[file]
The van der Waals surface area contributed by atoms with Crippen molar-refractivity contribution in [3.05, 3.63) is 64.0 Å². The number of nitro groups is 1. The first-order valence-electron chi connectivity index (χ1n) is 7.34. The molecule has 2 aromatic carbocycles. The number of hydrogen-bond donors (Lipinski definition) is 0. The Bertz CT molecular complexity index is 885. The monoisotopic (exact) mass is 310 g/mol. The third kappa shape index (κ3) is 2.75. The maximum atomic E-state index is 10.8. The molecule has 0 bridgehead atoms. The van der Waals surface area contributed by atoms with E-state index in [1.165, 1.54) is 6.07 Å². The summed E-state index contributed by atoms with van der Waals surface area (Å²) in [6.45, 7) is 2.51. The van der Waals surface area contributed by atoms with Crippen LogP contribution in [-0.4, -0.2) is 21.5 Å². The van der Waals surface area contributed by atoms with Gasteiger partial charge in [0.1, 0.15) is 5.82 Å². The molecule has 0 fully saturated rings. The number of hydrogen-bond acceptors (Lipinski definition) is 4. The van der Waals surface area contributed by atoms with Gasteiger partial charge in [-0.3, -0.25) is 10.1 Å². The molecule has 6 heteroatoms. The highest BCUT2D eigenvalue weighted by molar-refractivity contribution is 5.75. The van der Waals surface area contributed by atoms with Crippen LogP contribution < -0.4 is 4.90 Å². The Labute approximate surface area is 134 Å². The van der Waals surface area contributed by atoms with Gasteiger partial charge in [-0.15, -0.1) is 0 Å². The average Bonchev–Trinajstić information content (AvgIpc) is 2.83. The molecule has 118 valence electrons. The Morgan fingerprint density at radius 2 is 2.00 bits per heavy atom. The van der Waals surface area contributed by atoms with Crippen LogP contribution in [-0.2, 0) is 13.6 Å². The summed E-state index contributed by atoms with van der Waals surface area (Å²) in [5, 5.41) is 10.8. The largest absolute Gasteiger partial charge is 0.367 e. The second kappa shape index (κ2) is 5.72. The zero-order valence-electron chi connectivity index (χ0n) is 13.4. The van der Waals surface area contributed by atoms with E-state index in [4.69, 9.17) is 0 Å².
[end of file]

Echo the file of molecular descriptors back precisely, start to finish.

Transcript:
The van der Waals surface area contributed by atoms with Crippen molar-refractivity contribution in [3.05, 3.63) is 64.0 Å². The number of nitro groups is 1. The first-order valence-electron chi connectivity index (χ1n) is 7.34. The molecule has 2 aromatic carbocycles. The number of hydrogen-bond donors (Lipinski definition) is 0. The Bertz CT molecular complexity index is 885. The monoisotopic (exact) mass is 310 g/mol. The third kappa shape index (κ3) is 2.75. The maximum atomic E-state index is 10.8. The molecule has 0 bridgehead atoms. The van der Waals surface area contributed by atoms with E-state index in [1.165, 1.54) is 6.07 Å². The summed E-state index contributed by atoms with van der Waals surface area (Å²) in [6.45, 7) is 2.51. The van der Waals surface area contributed by atoms with Crippen LogP contribution in [-0.4, -0.2) is 21.5 Å². The van der Waals surface area contributed by atoms with Gasteiger partial charge in [0.1, 0.15) is 5.82 Å². The molecule has 0 fully saturated rings. The number of hydrogen-bond acceptors (Lipinski definition) is 4. The van der Waals surface area contributed by atoms with Gasteiger partial charge in [-0.3, -0.25) is 10.1 Å². The molecule has 6 heteroatoms. The highest BCUT2D eigenvalue weighted by molar-refractivity contribution is 5.75. The van der Waals surface area contributed by atoms with Crippen LogP contribution < -0.4 is 4.90 Å². The Labute approximate surface area is 134 Å². The van der Waals surface area contributed by atoms with Gasteiger partial charge in [-0.15, -0.1) is 0 Å². The average Bonchev–Trinajstić information content (AvgIpc) is 2.83. The molecule has 118 valence electrons. The Morgan fingerprint density at radius 2 is 2.00 bits per heavy atom. The van der Waals surface area contributed by atoms with Crippen LogP contribution in [-0.2, 0) is 13.6 Å². The summed E-state index contributed by atoms with van der Waals surface area (Å²) in [5, 5.41) is 10.8. The largest absolute Gasteiger partial charge is 0.367 e. The second kappa shape index (κ2) is 5.72. The zero-order valence-electron chi connectivity index (χ0n) is 13.4. The van der Waals surface area contributed by atoms with E-state index in [4.69, 9.17) is 0 Å².